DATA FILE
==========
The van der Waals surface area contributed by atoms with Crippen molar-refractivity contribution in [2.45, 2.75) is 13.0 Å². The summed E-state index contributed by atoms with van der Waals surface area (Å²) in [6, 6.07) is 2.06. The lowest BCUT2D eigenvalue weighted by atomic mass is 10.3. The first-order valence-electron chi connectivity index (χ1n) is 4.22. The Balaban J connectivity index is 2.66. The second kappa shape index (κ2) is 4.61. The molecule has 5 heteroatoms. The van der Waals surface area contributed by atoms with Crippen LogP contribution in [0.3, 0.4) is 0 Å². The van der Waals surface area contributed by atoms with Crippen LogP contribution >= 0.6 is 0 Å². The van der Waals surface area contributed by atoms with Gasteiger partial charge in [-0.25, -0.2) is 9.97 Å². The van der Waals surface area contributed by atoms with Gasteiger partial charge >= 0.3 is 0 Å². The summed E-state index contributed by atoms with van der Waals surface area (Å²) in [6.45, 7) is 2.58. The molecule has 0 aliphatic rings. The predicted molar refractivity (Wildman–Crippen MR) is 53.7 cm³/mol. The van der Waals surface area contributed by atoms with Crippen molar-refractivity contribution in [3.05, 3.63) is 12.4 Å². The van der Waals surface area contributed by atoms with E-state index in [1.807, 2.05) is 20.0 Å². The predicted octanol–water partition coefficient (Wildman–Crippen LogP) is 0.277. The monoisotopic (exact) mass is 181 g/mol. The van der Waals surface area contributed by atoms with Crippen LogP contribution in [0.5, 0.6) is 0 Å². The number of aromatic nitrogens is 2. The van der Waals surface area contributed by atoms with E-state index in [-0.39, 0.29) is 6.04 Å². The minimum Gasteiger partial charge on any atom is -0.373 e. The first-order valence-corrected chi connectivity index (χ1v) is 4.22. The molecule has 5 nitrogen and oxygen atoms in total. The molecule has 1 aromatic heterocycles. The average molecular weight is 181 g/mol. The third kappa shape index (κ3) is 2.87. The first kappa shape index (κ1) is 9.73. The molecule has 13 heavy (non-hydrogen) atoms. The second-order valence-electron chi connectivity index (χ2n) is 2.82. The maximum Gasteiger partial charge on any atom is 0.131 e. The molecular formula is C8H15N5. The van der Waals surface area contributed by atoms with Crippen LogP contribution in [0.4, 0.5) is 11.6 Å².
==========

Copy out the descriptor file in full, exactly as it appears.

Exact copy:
The van der Waals surface area contributed by atoms with Crippen molar-refractivity contribution in [2.45, 2.75) is 13.0 Å². The summed E-state index contributed by atoms with van der Waals surface area (Å²) in [6, 6.07) is 2.06. The lowest BCUT2D eigenvalue weighted by atomic mass is 10.3. The first-order valence-electron chi connectivity index (χ1n) is 4.22. The Balaban J connectivity index is 2.66. The second kappa shape index (κ2) is 4.61. The molecule has 5 heteroatoms. The van der Waals surface area contributed by atoms with Crippen LogP contribution in [0.3, 0.4) is 0 Å². The van der Waals surface area contributed by atoms with Crippen LogP contribution >= 0.6 is 0 Å². The van der Waals surface area contributed by atoms with Gasteiger partial charge in [-0.25, -0.2) is 9.97 Å². The van der Waals surface area contributed by atoms with Gasteiger partial charge >= 0.3 is 0 Å². The summed E-state index contributed by atoms with van der Waals surface area (Å²) in [6.45, 7) is 2.58. The molecule has 0 aliphatic rings. The predicted molar refractivity (Wildman–Crippen MR) is 53.7 cm³/mol. The van der Waals surface area contributed by atoms with Crippen molar-refractivity contribution in [3.05, 3.63) is 12.4 Å². The van der Waals surface area contributed by atoms with E-state index in [1.807, 2.05) is 20.0 Å². The predicted octanol–water partition coefficient (Wildman–Crippen LogP) is 0.277. The monoisotopic (exact) mass is 181 g/mol. The van der Waals surface area contributed by atoms with Crippen LogP contribution in [0.5, 0.6) is 0 Å². The number of aromatic nitrogens is 2. The van der Waals surface area contributed by atoms with E-state index in [-0.39, 0.29) is 6.04 Å². The minimum Gasteiger partial charge on any atom is -0.373 e. The first-order valence-corrected chi connectivity index (χ1v) is 4.22. The molecule has 5 nitrogen and oxygen atoms in total. The molecule has 1 aromatic heterocycles. The average molecular weight is 181 g/mol. The third kappa shape index (κ3) is 2.87. The first kappa shape index (κ1) is 9.73. The molecule has 13 heavy (non-hydrogen) atoms. The second-order valence-electron chi connectivity index (χ2n) is 2.82. The maximum Gasteiger partial charge on any atom is 0.131 e. The molecular formula is C8H15N5. The van der Waals surface area contributed by atoms with Crippen LogP contribution in [0.4, 0.5) is 11.6 Å².